UL’s Irish Composites Centre wins funding to tackle scourge of Plastic Waste
Researchers at the Irish Composites Centre (IComp), in University of Limerick’s Bernal Institute, have developed a solution for the conversion of waste plastic bottles into high performance composites for many applications, including car and off-the-road vehicle parts. This advanced research initiative has the potential to have a real impact on solving one of the world’s leading environmental problems – responsible disposal of used plastics – and it has won funding from Enterprise Ireland and the Environmental Protection Agency to further support its development.
As well as environmental benefits, the project is also considered to have significant commercial potential on an international basis and IComp is currently seeking a range of industry and commercial partnerships to bring this initiative to the next level.
IComp’s work involves commercialising the recycling of the plastic material polyethylene terephthalate (PET), commonly used for water and soft drinks bottles and other single-use products, through the development of a technology that allows these plastics to be recycled into a high tensile fibre that can then be woven into a fabric. This fabric has the potential to be used in the production of high performance recyclable composite parts for the automobile and agricultural vehicle industries, for example.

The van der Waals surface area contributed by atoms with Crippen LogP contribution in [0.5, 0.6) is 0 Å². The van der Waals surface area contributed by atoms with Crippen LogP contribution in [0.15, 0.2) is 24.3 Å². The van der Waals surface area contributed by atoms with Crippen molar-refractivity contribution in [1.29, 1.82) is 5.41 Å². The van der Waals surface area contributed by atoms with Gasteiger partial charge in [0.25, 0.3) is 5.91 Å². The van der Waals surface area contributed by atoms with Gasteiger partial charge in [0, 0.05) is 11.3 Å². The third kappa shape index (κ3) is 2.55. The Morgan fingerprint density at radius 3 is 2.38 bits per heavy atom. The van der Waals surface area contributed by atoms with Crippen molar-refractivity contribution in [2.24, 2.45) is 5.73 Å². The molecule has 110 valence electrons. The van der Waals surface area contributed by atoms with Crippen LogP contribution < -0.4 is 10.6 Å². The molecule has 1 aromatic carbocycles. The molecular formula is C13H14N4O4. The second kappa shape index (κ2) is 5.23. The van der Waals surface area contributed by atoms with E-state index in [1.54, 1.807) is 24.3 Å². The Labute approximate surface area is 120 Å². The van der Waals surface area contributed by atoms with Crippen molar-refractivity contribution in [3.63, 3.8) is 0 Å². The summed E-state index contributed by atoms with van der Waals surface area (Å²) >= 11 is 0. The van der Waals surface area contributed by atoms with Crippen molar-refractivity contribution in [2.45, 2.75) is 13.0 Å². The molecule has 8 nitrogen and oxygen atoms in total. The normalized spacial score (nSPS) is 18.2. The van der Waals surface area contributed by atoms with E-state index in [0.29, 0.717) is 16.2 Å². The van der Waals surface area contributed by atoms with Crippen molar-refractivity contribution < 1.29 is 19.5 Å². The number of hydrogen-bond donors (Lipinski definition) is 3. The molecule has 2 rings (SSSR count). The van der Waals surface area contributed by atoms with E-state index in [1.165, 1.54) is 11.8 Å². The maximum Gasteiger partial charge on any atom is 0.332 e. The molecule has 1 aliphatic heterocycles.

In recent years, there has been a growing trend towards the use of Self-Reinforced Polymer composites (SRP), where the fibre and the matrix are the same material, for consumer goods such as high quality luggage, sports and sailing equipment, and car parts. Polymer composites are used to make high performance parts without the weight of traditional materials such as steel or even aluminium. The newly developed IComp technology – called ’SerPET’ – will allow SRP composites to be manufactured from used plastic bottles for valuable applications, so reducing the volumes that go into landfill and into our oceans.
Speaking about the development of this technology, Dr. Walter Stanley of Irish Composites Centre (IComp) said:
“Ireland is currently the biggest producer of plastic waste in the European Union, with an average of 61 kg produced each year per person. A large proportion of this plastic is made up of single-use plastic bottles which, apart from polluting the landscape and seascape visually, also degrade over time and leach in the environment, creating many downstream problems for nature, animals and humans.”
“The technology developed by IComp aims at recycling plastic bottles (mainly PET) into a high tensile fibre which can then be used in a wide variety of value-added products. If successfully commercialised, this project would turn plastic bottles into a valuable raw material and stimulate greater recycling. It would lead to incentives for better plastic collection and separation and therefore less littering, general pollution and incineration.”
“The self-reinforced composites which IComp are currently developing are more energy efficient to process and will have a lower cost than other products on the market whilst also being significantly greener with a high level of rigidity, strength and temperature performance for many applications including car parts, which will themselves be recyclable when the cars is scrapped.”